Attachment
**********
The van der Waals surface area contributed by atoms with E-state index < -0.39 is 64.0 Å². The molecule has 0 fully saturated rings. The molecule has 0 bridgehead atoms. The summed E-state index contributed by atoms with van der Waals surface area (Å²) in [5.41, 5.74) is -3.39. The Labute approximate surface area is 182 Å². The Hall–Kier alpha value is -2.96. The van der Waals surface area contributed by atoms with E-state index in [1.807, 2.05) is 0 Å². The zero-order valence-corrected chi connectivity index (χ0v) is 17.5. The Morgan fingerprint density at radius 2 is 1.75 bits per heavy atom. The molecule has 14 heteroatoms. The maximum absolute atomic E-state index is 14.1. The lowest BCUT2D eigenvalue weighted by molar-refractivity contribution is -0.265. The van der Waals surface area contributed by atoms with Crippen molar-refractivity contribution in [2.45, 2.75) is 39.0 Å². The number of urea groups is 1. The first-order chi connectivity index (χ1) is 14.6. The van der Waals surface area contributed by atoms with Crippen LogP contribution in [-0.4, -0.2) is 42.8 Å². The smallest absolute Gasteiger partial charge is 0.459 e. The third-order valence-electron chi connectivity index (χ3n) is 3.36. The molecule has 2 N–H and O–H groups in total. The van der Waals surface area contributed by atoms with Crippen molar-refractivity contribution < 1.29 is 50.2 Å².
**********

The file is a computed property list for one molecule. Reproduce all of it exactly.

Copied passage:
The van der Waals surface area contributed by atoms with E-state index < -0.39 is 64.0 Å². The molecule has 0 fully saturated rings. The molecule has 0 bridgehead atoms. The summed E-state index contributed by atoms with van der Waals surface area (Å²) in [5.41, 5.74) is -3.39. The Labute approximate surface area is 182 Å². The Hall–Kier alpha value is -2.96. The van der Waals surface area contributed by atoms with E-state index in [1.807, 2.05) is 0 Å². The zero-order valence-corrected chi connectivity index (χ0v) is 17.5. The Morgan fingerprint density at radius 2 is 1.75 bits per heavy atom. The molecule has 14 heteroatoms. The maximum absolute atomic E-state index is 14.1. The lowest BCUT2D eigenvalue weighted by molar-refractivity contribution is -0.265. The van der Waals surface area contributed by atoms with Crippen molar-refractivity contribution in [2.45, 2.75) is 39.0 Å². The number of urea groups is 1. The first-order chi connectivity index (χ1) is 14.6. The van der Waals surface area contributed by atoms with Crippen LogP contribution in [-0.4, -0.2) is 42.8 Å². The smallest absolute Gasteiger partial charge is 0.459 e. The third-order valence-electron chi connectivity index (χ3n) is 3.36. The molecule has 2 N–H and O–H groups in total. The van der Waals surface area contributed by atoms with Crippen molar-refractivity contribution < 1.29 is 50.2 Å².